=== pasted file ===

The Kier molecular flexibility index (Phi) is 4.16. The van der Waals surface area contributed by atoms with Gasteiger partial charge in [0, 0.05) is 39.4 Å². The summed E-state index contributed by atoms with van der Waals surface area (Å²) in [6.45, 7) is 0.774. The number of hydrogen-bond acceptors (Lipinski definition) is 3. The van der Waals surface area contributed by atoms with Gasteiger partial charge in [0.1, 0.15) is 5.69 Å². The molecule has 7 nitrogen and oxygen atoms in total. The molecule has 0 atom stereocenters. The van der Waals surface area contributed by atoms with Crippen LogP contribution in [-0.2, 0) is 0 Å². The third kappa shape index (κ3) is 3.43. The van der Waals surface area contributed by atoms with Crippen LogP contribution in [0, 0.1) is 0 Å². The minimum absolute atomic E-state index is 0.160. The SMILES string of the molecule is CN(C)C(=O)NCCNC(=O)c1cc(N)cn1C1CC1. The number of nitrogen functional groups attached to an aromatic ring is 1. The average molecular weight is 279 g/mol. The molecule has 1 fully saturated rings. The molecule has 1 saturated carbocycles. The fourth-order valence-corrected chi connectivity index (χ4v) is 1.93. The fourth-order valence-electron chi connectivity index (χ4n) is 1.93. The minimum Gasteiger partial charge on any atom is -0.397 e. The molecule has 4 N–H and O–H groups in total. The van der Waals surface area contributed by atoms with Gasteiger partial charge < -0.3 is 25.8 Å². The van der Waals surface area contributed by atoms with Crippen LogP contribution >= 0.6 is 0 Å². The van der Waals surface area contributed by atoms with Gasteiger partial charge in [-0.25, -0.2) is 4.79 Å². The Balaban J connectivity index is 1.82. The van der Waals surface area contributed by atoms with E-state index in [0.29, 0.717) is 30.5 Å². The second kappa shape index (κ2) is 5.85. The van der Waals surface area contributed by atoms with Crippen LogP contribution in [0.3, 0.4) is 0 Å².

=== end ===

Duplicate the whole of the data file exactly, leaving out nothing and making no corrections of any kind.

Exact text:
The Kier molecular flexibility index (Phi) is 4.16. The van der Waals surface area contributed by atoms with Gasteiger partial charge in [0, 0.05) is 39.4 Å². The summed E-state index contributed by atoms with van der Waals surface area (Å²) in [6.45, 7) is 0.774. The number of hydrogen-bond acceptors (Lipinski definition) is 3. The van der Waals surface area contributed by atoms with Gasteiger partial charge in [0.1, 0.15) is 5.69 Å². The molecule has 7 nitrogen and oxygen atoms in total. The molecule has 0 atom stereocenters. The van der Waals surface area contributed by atoms with Crippen LogP contribution in [-0.2, 0) is 0 Å². The third kappa shape index (κ3) is 3.43. The van der Waals surface area contributed by atoms with Crippen LogP contribution in [0, 0.1) is 0 Å². The minimum absolute atomic E-state index is 0.160. The SMILES string of the molecule is CN(C)C(=O)NCCNC(=O)c1cc(N)cn1C1CC1. The number of nitrogen functional groups attached to an aromatic ring is 1. The average molecular weight is 279 g/mol. The molecule has 1 fully saturated rings. The molecule has 1 saturated carbocycles. The fourth-order valence-corrected chi connectivity index (χ4v) is 1.93. The fourth-order valence-electron chi connectivity index (χ4n) is 1.93. The minimum Gasteiger partial charge on any atom is -0.397 e. The molecule has 4 N–H and O–H groups in total. The van der Waals surface area contributed by atoms with Gasteiger partial charge < -0.3 is 25.8 Å². The van der Waals surface area contributed by atoms with Crippen LogP contribution >= 0.6 is 0 Å². The van der Waals surface area contributed by atoms with Gasteiger partial charge in [-0.25, -0.2) is 4.79 Å². The Balaban J connectivity index is 1.82. The van der Waals surface area contributed by atoms with E-state index in [0.29, 0.717) is 30.5 Å². The second kappa shape index (κ2) is 5.85. The van der Waals surface area contributed by atoms with Crippen LogP contribution in [0.3, 0.4) is 0 Å².